Open Access

Human action recognition based on estimated weak poses

EURASIP Journal on Advances in Signal Processing20122012:162

https://doi.org/10.1186/1687-6180-2012-162

Received: 6 October 2011

Accepted: 15 May 2012

Published: 25 July 2012

Abstract

We present a novel method for human action recognition (HAR) based on estimated poses from image sequences. We use 3D human pose data as additional information and propose a compact human pose representation, called a weak pose, in a low-dimensional space while still keeping the most discriminative information for a given pose. With predicted poses from image features, we map the problem from image feature space to pose space, where a Bag of Poses (BOP) model is learned for the final goal of HAR. The BOP model is a modified version of the classical bag of words pipeline by building the vocabulary based on the most representative weak poses for a given action. Compared with the standard k-means clustering, our vocabulary selection criteria is proven to be more efficient and robust against the inherent challenges of action recognition. Moreover, since for action recognition the ordering of the poses is discriminative, the BOP model incorporates temporal information: in essence, groups of consecutive poses are considered together when computing the vocabulary and assignment. We tested our method on two well-known datasets: HumanEva and IXMAS, to demonstrate that weak poses aid to improve action recognition accuracies. The proposed method is scene-independent and is comparable with the state-of-art method.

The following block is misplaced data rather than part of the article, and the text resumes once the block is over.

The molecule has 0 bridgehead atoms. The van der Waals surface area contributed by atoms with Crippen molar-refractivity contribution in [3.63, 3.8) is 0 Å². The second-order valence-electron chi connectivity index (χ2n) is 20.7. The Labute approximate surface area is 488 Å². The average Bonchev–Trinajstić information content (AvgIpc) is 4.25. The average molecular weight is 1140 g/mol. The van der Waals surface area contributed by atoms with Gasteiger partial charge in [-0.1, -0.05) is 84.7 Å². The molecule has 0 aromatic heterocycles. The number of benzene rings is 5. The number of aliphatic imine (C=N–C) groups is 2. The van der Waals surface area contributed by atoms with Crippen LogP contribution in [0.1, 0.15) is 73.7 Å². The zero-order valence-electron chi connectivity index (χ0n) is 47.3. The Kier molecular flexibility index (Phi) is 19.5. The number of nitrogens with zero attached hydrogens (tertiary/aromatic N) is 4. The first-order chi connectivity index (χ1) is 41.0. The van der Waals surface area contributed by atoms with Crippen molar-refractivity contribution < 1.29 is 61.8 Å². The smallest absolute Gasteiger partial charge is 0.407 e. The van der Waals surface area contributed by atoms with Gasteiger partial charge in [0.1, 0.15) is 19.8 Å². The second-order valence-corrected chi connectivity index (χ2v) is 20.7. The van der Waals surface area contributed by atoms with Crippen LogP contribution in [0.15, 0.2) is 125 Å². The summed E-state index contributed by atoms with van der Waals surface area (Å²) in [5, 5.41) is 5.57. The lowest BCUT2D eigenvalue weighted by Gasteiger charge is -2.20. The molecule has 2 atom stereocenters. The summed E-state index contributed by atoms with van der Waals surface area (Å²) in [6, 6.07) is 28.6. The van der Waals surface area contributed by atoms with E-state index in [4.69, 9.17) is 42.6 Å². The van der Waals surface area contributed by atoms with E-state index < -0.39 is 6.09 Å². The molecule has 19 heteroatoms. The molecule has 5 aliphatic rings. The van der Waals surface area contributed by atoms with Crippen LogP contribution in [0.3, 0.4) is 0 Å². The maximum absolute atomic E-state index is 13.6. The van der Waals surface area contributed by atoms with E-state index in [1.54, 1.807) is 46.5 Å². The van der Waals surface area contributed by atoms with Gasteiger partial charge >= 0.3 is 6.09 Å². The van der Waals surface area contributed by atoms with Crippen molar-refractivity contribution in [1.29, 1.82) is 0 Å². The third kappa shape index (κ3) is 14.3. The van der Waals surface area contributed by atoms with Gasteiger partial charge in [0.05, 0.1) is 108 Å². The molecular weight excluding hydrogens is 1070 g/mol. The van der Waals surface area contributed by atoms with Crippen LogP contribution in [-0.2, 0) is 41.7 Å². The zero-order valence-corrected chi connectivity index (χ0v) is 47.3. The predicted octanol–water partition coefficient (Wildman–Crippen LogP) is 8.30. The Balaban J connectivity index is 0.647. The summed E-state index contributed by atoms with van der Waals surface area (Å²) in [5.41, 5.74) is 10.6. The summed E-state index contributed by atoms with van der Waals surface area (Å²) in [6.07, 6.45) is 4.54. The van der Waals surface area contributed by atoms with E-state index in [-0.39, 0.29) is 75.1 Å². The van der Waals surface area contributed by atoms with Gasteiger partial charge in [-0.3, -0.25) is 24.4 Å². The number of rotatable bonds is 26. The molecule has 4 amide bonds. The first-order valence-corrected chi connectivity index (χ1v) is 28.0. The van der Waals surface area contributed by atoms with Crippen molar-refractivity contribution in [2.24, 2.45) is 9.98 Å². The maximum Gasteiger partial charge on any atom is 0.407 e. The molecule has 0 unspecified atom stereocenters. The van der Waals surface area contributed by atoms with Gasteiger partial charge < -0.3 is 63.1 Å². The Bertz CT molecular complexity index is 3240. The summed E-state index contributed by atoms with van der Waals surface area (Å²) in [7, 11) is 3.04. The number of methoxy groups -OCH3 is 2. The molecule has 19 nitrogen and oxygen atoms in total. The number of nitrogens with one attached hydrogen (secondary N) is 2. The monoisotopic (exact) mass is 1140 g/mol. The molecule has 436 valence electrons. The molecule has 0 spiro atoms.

Keywords

Human action recognition Human pose estimation Gaussian process regression Bag of words

Introduction

Human action recognition (HAR) is an important problem in computer vision. Application fields include video surveillance, automatic video indexing and human computer interaction. One can categorize the scenarios found in the literature into several groups: single-human action [1], crowds [2], human-human interaction [3], and action recognition in aerial views [4], to cite but a few. Although the method proposed in this article mainly concentrates on single-HAR, it can be also applied to all the aforementioned scenarios, given that the 2D silhouettes of the agents are able to be extracted from image sequences.

Most solutions for HAR learn action patterns from sequences of image features like Space-Time Interest Points [5, 6], temporal templates [7], 3D SIFT [8], optical flow [9, 10], Motion History Volume [11], among others. These features are commonly used to describe human actions which are subsequently classified using techniques like Hidden Markov Models [10, 1215], and Support Vector Machines [6]. Recent and exhaustive reviews of methods for HAR can be found in [16, 17]. While most of the related work are concentrating on exploring different input features and classification methods, very few of them explores the use of 3D motion capture data for 2D action recognition.